Public Oversight and Audit Quality: Evidence from Public Oversight of Audit Firms in the Netherlands
Posted: 25 Aug 2011 Last revised: 29 Aug 2011
Date Written: August 25, 2011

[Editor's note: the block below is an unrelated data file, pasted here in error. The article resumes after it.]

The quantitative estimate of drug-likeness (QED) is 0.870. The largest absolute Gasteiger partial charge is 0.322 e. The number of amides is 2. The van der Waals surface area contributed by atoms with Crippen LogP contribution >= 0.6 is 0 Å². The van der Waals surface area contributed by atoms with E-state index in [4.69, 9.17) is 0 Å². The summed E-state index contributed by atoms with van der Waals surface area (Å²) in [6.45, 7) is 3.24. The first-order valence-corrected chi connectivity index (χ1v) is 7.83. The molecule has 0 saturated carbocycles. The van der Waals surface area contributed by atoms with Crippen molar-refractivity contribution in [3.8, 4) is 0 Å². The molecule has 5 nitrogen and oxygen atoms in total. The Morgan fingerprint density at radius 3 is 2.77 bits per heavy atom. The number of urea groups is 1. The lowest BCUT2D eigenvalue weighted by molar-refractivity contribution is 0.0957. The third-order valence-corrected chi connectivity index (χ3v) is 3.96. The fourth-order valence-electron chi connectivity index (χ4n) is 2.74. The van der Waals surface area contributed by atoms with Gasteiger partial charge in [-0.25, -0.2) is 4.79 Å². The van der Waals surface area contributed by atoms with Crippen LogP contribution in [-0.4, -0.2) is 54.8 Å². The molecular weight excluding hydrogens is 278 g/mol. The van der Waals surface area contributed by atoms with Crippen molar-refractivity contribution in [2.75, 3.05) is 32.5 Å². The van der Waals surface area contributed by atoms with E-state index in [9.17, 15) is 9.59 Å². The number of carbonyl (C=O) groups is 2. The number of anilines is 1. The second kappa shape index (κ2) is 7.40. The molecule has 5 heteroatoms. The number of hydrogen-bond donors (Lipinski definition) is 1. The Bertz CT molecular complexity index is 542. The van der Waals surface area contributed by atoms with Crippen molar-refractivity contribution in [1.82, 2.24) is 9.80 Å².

Using public and proprietary data of the Dutch public oversight body, we study the trade-off suggested by DeFond (2010) of expertise for independence associated with the shift from a peer review system to independent public oversight of audit firms. Specifically, we investigate the association between the audit firms’ inspection and peer review outcomes, and the audit clients’ accruals quality. Our results show that companies audited by an audit firm with a positive inspection outcome have lower abnormal accruals than companies audited by an audit firm with a negative inspection outcome. We find no significant association between the peer review outcomes for audit firms with public interest entities and the audit clients’ abnormal accruals. Furthermore, we find that the types of weaknesses identified by the public oversight body that are most able to discriminate audit quality are related to the design of the audit firm’s quality control system and independence. Overall, our study contributes to the emerging literature on the effectiveness of oversight of audit firms, and is one of the first that relates to a non-US setting.
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